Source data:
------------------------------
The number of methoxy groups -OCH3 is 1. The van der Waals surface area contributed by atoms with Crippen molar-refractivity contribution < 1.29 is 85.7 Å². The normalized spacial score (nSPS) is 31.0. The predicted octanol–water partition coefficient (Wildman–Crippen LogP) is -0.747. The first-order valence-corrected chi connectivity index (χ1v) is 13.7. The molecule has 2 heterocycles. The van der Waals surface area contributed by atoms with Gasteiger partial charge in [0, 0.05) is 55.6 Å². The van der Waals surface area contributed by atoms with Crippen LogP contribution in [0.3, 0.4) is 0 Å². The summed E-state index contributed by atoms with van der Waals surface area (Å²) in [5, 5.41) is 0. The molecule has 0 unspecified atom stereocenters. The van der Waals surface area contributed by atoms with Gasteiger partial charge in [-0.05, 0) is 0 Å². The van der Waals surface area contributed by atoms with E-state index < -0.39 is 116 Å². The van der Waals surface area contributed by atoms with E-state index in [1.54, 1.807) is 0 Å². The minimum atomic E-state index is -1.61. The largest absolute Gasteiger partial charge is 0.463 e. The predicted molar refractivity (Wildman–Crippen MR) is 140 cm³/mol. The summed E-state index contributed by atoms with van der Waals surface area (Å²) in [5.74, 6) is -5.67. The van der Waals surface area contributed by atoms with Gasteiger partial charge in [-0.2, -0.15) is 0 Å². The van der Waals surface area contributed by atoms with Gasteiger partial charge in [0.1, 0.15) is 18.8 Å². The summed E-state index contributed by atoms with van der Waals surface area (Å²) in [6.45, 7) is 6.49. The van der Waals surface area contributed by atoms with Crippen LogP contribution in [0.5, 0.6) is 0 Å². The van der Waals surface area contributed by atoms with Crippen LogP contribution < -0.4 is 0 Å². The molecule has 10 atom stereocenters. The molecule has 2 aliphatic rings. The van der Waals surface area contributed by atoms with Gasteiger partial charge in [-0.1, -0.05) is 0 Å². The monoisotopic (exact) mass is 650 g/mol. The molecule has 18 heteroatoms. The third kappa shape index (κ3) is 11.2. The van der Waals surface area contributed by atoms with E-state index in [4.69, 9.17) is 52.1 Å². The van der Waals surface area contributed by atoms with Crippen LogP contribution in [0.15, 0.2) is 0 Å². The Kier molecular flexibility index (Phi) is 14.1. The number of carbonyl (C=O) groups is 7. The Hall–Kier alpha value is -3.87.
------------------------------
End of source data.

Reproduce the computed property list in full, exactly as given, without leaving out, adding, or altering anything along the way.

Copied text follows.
The number of methoxy groups -OCH3 is 1. The van der Waals surface area contributed by atoms with Crippen molar-refractivity contribution < 1.29 is 85.7 Å². The normalized spacial score (nSPS) is 31.0. The predicted octanol–water partition coefficient (Wildman–Crippen LogP) is -0.747. The first-order valence-corrected chi connectivity index (χ1v) is 13.7. The molecule has 2 heterocycles. The van der Waals surface area contributed by atoms with Gasteiger partial charge in [0, 0.05) is 55.6 Å². The van der Waals surface area contributed by atoms with Crippen LogP contribution in [0.3, 0.4) is 0 Å². The summed E-state index contributed by atoms with van der Waals surface area (Å²) in [5, 5.41) is 0. The molecule has 0 unspecified atom stereocenters. The van der Waals surface area contributed by atoms with Gasteiger partial charge in [-0.05, 0) is 0 Å². The van der Waals surface area contributed by atoms with E-state index < -0.39 is 116 Å². The van der Waals surface area contributed by atoms with E-state index in [1.54, 1.807) is 0 Å². The minimum atomic E-state index is -1.61. The largest absolute Gasteiger partial charge is 0.463 e. The predicted molar refractivity (Wildman–Crippen MR) is 140 cm³/mol. The summed E-state index contributed by atoms with van der Waals surface area (Å²) in [5.74, 6) is -5.67. The van der Waals surface area contributed by atoms with Gasteiger partial charge in [-0.2, -0.15) is 0 Å². The van der Waals surface area contributed by atoms with Gasteiger partial charge in [0.1, 0.15) is 18.8 Å². The summed E-state index contributed by atoms with van der Waals surface area (Å²) in [6.45, 7) is 6.49. The van der Waals surface area contributed by atoms with Crippen LogP contribution in [0.5, 0.6) is 0 Å². The van der Waals surface area contributed by atoms with Crippen LogP contribution < -0.4 is 0 Å². The molecule has 10 atom stereocenters. The molecule has 2 aliphatic rings. The van der Waals surface area contributed by atoms with Gasteiger partial charge in [-0.1, -0.05) is 0 Å². The monoisotopic (exact) mass is 650 g/mol. The molecule has 18 heteroatoms. The third kappa shape index (κ3) is 11.2. The van der Waals surface area contributed by atoms with E-state index in [4.69, 9.17) is 52.1 Å². The van der Waals surface area contributed by atoms with Crippen LogP contribution in [0.15, 0.2) is 0 Å². The Kier molecular flexibility index (Phi) is 14.1. The number of carbonyl (C=O) groups is 7. The Hall–Kier alpha value is -3.87.